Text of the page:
In the past 18 months, fastening systems innovator Segnut has tested its revolutionary threaded nut technology in harsh mining and construction environments to demonstrate its safety, risk mitigation and productivity benefits.
A world-first, the Segnut is unique in that it goes on like a standard nut – in terms of the thread engagement, and using standard tools and procedures – but it comes off differently because it has been engineered not to have to rely on the nut coming back along the bolt thread.
The Segnut has a patented inner section consisting of three segments held captive by an outer retaining sleeve. When the outer sleeve is turned a few degrees in the tightening direction, the Segnut releases from the bolt and falls away.
Boral trial brings reward
A trial carried out with Boral at its quarry operations in South Australia resulted in Boral winning the Health & Safety Innovation Award at the 2019 Cement, Concrete and Aggregates Australia (CCAA) Innovation Awards last August.
Boral had switched to using Segnuts after a series of lost-time injuries sustained by personnel while changing out cutting edges on front-end loader buckets on Caterpillar 946 diggers at the quarry.
The award cited Segnut as providing “an innovative solution to remove the necessity for the use of high risk nut removal equipment and techniques, such as a hydraulic nut splitter or oxy cutting”.
Segnut’s product development director Tom Baskovich says issues with gas-axing, where there are direct hazards to personnel as well as the risk of fire, have been well publicised.
“It is also well known that the use of impact wrenches and rattle guns can cause upper arm trauma and serious hand injuries, and hearing issues due to noise,” he explained. “Segnut is much safer because it eliminates these dangerous practices and uses standard tools to remove the nuts.”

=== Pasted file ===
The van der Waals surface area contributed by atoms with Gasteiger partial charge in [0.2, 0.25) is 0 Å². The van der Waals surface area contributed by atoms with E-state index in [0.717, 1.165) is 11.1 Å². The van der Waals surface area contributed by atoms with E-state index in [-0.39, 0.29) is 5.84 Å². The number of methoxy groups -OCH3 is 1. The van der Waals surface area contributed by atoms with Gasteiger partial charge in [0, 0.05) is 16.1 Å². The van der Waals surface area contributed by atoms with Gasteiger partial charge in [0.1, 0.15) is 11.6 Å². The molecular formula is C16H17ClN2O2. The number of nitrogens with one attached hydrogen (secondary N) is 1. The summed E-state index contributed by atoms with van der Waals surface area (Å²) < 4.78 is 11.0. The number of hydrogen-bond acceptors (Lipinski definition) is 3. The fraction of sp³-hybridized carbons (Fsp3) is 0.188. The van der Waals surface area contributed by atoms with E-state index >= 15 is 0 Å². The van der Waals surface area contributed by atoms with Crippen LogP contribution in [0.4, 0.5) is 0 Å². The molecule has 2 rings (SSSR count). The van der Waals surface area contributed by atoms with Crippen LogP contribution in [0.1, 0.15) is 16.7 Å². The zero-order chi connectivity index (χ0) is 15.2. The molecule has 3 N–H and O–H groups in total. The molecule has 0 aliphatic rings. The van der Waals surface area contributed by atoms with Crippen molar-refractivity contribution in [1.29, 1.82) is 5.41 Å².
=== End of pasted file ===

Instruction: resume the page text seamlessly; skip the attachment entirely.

Successful trial at Infrabuild
Another successful trial occurred at the Infrabuild steel recycling facility in Laverton, Victoria where extreme heat was present.
Segnuts were used to secure the water-filled insulating jacket on a furnace running at 1300oC, with the nuts themselves exposed to temperatures as high as 450oC.
The trial measured how the Segnut performed as a fastener in such extreme conditions. After eight weeks, tests showed that the nuts’ oxide coating remained intact and the structural integrity of the nut was not compromised.
Segnuts added to inventory list at Bell Bay
Segnuts will become a regular supply item for day-to-day operations at Rio Tinto’s Bell Bay Aluminium refinery in northern Tasmania, following a recent successful trial.
Segnuts were used to secure wear plates on the paste mixers as part of the carbon anode manufacturing process, operating at temperatures in excess of 250oC.
The securing bolts must be removed from the inside of the machine, making periodic removal of the plates difficult and time-consuming. It also required maintenance personnel to work in confined spaces and make use of high risk oxy-acetylene cutting.
The elimination of these dangerous practices in the refinery is a high safety priority for Bell Bay and Segnut provided a solution that achieved this while improving productivity by significantly shortening the change-out downtime.